Pie Charts (Report Builder 3.0 and SSRS)
Pie charts and doughnut charts display data as a proportion of the whole. Pie charts are most commonly used to make comparisons between groups. Pie and doughnut charts, along with pyramid and funnel charts, comprise a group of charts known as shape charts. Shape charts have no axes. When a numeric field is dropped on a shape chart, the chart calculates the percentage of each value to the total. For more information on shape charts, see Shape Charts (Report Builder 3.0 and SSRS).
The following illustration shows a 3-D pie chart with data labels formatted as percentages. The legend is positioned in the right-center.
You can create and modify report definitions (.rdl) in Report Builder 3.0 and in Report Designer in Business Intelligence Development Studio. Each authoring environment provides different ways to create, open, and save reports and related items. For more information, see Designing Reports in Report Designer and Report Builder 3.0 (SSRS) on the Web at microsoft.com.
Exploded pie. A pie chart where all of the slices are moved away from the center of the pie. In addition to the exploded pie chart, in which all slices are separated, you can create an exploded slice chart, in which only one slice is called out.
Doughnut. A pie chart that has an open space in the center.
Exploded doughnut. A doughnut chart where all of the slices are moved away from the center of the doughnut.
3D Pie. A pie chart that has a 3-D style applied.
3D Exploded Pie. An exploded pie chart that has a 3-D style applied.
Pie charts are popular in reports because of their visual impact. However, pie charts are a very simplified chart type that may not best represent your data. Consider using a pie chart only after the data has been aggregated to seven data points or less.
Pie charts display each data group as a separate slice on the chart. You must add at least one data field and one category field to the pie chart. If more than one data field is added to a pie chart, the pie chart will display both data fields in the same chart.
Null, empty, negative, and zero values have no effect when calculating ratios. For this reason, these values are not shown on a pie chart. If you want to visually indicate these types of values on your chart, change the chart type to be something other than a pie chart.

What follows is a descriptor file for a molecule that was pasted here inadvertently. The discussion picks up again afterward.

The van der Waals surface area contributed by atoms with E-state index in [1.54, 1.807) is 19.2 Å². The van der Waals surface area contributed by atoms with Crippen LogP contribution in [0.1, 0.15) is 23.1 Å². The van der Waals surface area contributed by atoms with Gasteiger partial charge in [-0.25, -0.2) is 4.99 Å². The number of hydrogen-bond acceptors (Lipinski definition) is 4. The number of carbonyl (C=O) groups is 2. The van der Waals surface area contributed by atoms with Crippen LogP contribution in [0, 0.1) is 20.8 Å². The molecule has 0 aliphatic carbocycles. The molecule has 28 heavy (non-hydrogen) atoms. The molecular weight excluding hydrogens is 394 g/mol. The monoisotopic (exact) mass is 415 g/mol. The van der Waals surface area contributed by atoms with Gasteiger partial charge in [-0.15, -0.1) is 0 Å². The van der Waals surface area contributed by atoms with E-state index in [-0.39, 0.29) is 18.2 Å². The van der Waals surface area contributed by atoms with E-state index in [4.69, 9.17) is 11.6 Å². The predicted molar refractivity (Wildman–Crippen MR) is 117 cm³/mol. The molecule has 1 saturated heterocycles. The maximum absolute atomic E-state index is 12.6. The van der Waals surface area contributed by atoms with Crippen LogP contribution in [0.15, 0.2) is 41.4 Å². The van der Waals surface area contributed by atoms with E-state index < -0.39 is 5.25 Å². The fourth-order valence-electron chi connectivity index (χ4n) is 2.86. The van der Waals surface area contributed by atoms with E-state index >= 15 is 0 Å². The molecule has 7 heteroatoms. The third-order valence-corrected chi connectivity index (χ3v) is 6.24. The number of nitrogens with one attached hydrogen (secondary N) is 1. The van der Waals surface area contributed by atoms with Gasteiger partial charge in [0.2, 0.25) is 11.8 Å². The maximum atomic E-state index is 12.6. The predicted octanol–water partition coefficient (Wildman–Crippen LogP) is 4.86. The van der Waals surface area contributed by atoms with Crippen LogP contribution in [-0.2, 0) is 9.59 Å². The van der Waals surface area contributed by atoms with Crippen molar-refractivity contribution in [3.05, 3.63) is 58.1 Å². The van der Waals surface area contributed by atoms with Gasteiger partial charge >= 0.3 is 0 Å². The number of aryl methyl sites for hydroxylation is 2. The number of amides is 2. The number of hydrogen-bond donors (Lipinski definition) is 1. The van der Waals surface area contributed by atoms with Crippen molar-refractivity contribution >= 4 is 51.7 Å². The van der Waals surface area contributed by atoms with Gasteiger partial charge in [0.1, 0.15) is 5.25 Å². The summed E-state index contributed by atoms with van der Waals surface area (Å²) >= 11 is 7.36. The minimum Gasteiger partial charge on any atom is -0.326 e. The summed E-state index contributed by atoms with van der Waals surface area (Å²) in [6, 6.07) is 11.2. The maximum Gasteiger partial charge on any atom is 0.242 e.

If you are defining your own colors on a pie chart using a custom palette, be sure that you have enough colors in your palette to display each data point with its own unique color. For more information, see Formatting Series Colors on a Chart (Report Builder 3.0 and SSRS).
Unlike most other chart types, a pie chart will display individual data points, and not individual series, in its legend.
A pie chart requires at least two values in order to make a valid comparison between proportions. If your pie chart contains only one color, verify that you have added a category field to group by. When the pie chart does not contain categories, it aggregates the values from your data field into one value for display.
Like all other chart types, the pie chart generates colors based on the color values contained in the default palette. This approach might cause different pie charts to color data points differently when you are using multiple pie charts in a report. If you have several pie charts in your report, you might want to manually set colors for each category group in order to retain the same color across different charts. For more information about how to define colors on a chart, see Formatting Series Colors on a Chart (Report Builder 3.0 and SSRS).
You can add special drawing styles to the pie chart to increase its visual impact. Drawing styles include bevel and concave effects. These effects are available only on a 2-D pie chart. The following illustration shows an example of the bevel and concave drawing styles on a pie chart.
For more information, see How to: Add Bevel, Emboss, and Texture Styles to a Chart (Report Builder 3.0 and SSRS).
Like other Shape charts, pie charts represent proportions of the total. As a result, it is common to format pie chart labels as percentages. In order to be consistent with other chart types, the chart does not display percentage labels by default. For more information about how to display values as percentages on the chart, see How to: Display Percentage Values on a Pie Chart (Report Builder 3.0 and SSRS). For more information about how to format numbers as percentages in your report, see Formatting Numbers and Dates (Report Builder 3.0 and SSRS).
If there are a lot of data points on a pie chart, the data labels will overlap. There are several ways to prevent labels from overlapping:
Decrease the font size of the data point labels.
Increase the width and height of your chart to allow more room for the labels.
Display pie labels outside the chart area. For more information, see How to: Display Data Point Labels Outside a Pie Chart (Report Builder 3.0 and SSRS).
Collect the small pie slices into one slice.
When the pie chart has too many points, the data becomes obscured and hard to read. If your data has many small data points, there are two ways of collecting multiple pie slices:
Collect smaller data slices into one slice on the pie chart. This is useful in situations where, for example, you want the pie chart to have an "Other" data point that simply collects the remaining data. For more information, see How to: Collect Small Slices on a Pie Chart (Report Builder 3.0 and SSRS).
Collect small slices into a supplementary pie chart. The second pie chart does not display in the designer. Instead, during report processing, the chart calculates if a second pie chart is necessary to be shown, based on the values of the data points. If so, the values are added into another pie chart.